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Three U.S. gambling companies are in the final round of bidding for a pair of Niagara Falls casinos put on the block last year by an Ontario government agency, after Canadian rivals dropped out of a game that got too rich.

The Ontario Lottery and Gaming Corp. (OLG) announced plans to sell long-term leases for Casino Niagara and Fallsview Casino Resort in April, 2017, as part of an initiative to modernize facilities and increase government revenues from all of the province’s casinos. Sources involved in bids for the two properties, who requested anonymity because the sale process is confidential, say the three remaining bidders are Caesars Entertainment Corp., Hard Rock Cafe International Inc. and Mohegan Sun Inc. The OLG previously stated that it plans to announce the auction winner this summer.

The two largest Canadian players in the sector, Gateway Casinos and Entertainment Ltd. and Great Canadian Gaming Corp., opted to drop out of the bidding as the price of the Niagara Falls properties increased, according to sources involved in the sale.

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Two of the U.S. bidders are making what Canadian sources say are aggressive offers because the American chains see an opportunity to link the Niagara Falls casinos to their global client loyalty programs. Nevada-based Caesars and Florida-based Hard Rock have sophisticated customer tracking systems and use these programs to increase gambling traffic at all their properties, including existing Canadian casinos.

Canadian casino executives voiced concerns with U.S. control of the Ontario properties. Over time, they say, linking Fallsview and Casino Niagara client information into loyalty programs run by Caesars or Hard Rock could see the Canadian properties lose their high rollers to other casinos owned by the U.S. chains, where the house is able to keep more of what is wagered.

Casino operators routinely entice deep-pocketed gamblers to Las Vegas with complimentary meals and suites in hotels, and even free flights on private jets, because Nevada’s tax regime and regulations allow companies to keep more of money they earn from gambling than they can in Canadian jurisdictions and other U.S. states.

Caesars is one of the world’s largest gambling companies, with 47 properties. It runs the casino in Windsor, Ont., which opened its doors in 1998, and put in place a “Total Rewards” program that sees customers earn redeemable points while gambling, shopping, taking in concerts and dining.

Hard Rock runs 15 facilities in 11 countries. The company jumped into Canadian gambling in September, 2017, when OLG granted a 20-year lease on an Ottawa casino. Hard Rock, owned by the Seminole Tribe of Florida, also boasts a loyalty program that offers guests a “rock star experience” in return for their ongoing patronage.

Mohegan Sun owns a single, 1,600-room hotel and casino complex in New England. The company also runs professional basketball and lacrosse teams and is owned by the Mohegan Tribe of Connecticut.

Officials for the U.S. gambling companies either declined comment on the Niagara Falls casinos or could not be reached for comment.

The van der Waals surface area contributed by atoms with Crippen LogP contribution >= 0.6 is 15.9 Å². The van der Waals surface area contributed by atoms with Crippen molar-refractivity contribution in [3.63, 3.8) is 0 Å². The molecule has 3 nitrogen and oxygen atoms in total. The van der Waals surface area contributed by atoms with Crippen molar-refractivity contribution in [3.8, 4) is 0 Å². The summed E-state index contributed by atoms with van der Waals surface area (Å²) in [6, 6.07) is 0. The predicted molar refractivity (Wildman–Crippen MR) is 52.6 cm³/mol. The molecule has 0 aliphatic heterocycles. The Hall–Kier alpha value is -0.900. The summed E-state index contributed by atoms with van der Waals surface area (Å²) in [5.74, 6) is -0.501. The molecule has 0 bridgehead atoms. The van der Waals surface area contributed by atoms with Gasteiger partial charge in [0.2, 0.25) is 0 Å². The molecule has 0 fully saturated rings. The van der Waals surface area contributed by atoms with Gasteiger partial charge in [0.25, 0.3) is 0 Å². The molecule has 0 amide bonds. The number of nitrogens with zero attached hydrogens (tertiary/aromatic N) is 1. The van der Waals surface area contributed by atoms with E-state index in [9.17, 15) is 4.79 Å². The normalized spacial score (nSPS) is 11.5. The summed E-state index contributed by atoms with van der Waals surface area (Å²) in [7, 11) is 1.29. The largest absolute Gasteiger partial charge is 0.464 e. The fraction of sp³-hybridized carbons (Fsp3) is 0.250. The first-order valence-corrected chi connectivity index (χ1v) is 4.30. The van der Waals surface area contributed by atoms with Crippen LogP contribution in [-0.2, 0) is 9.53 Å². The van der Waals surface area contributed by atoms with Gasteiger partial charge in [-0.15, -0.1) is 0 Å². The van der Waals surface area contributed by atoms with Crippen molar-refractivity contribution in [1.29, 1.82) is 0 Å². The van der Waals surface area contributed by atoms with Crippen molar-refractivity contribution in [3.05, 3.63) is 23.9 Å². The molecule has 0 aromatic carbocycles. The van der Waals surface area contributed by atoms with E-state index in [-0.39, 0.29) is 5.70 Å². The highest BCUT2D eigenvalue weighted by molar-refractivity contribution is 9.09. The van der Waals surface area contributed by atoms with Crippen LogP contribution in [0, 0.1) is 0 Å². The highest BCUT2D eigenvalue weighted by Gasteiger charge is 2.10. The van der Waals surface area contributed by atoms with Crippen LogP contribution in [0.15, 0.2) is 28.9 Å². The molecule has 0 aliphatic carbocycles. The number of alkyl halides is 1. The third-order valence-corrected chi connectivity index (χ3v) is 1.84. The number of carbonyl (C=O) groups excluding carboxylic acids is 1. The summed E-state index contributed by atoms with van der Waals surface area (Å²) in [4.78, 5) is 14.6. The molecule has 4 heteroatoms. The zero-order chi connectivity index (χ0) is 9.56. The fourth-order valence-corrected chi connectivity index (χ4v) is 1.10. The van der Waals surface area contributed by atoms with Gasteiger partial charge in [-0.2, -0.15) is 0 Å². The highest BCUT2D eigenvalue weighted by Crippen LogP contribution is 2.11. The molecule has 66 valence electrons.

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OLG spokesman Rui Brum said the agency is following public procurement rules on the casino sales, including hiring a “fairness monitor” to oversee the process. Mr. Brum said: “As the procurement process for the Niagara bundle is ongoing, it would not be appropriate for the OLG to comment further.”

The OLG privatization process sees gambling companies compete to run casinos on 20-year leases. The companies take a percentage of the revenue generated from gambling, in return for making guaranteed annual payments to the province. While terms of the OLG leases are confidential, the winning bidder will be the company that makes the largest long-term cash commitment to the Ontario government agency. Operators of the casinos get to keep revenues from the hotels and restaurants.

Ontario takes in approximately $2-billion a year from the OLG and revenues are expected to grow as the casinos are upgraded by new operators. Sources familiar with plans for the Niagara properties said at least one bidder proposes spending $15-million to upgrade Casino Niagara, which opened in 1996, by adding new games, dining and entertainment facilities.

The province expects to make billions of dollars from casino privatization. The Financial Accountability Office of Ontario, a non-partisan agency, estimated that leasing the Toronto-area casinos and the subsequent expansion of the sites will mean $34.5-billion in revenue for the province over 22 years.

A new operator of the Niagara Falls facilities that can boost the number of guests on the properties − and in turn, increase local employment − would be welcome news for what has been, to date, a skeptical municipal government. Niagara Falls Mayor Jim Diodati has repeatedly expressed concerns about potential job losses if the casinos, which employ more than 4,000, are handed to new operators. Mr. Diodati was unavailable for comment on Friday.

Canadian gambling companies had financial and strategic reasons for dropping out of the bidding for Casino Niagara and Fallsview, according to sources familiar with both businesses.

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Gateway and Great Canadian recently acquired what are referred to as “bundles” of Ontario casinos from OLG. Great Canadian won the right to operate properties in the Toronto area that are now being redeveloped, while Gateway is running and developing resorts in Southwestern and Northern Ontario.

Gateway is owned by private equity fund Catalyst Capital Group Inc., which is currently attempting to sell the company through either a public offering or sale to a rival gambling company or another private equity fund.


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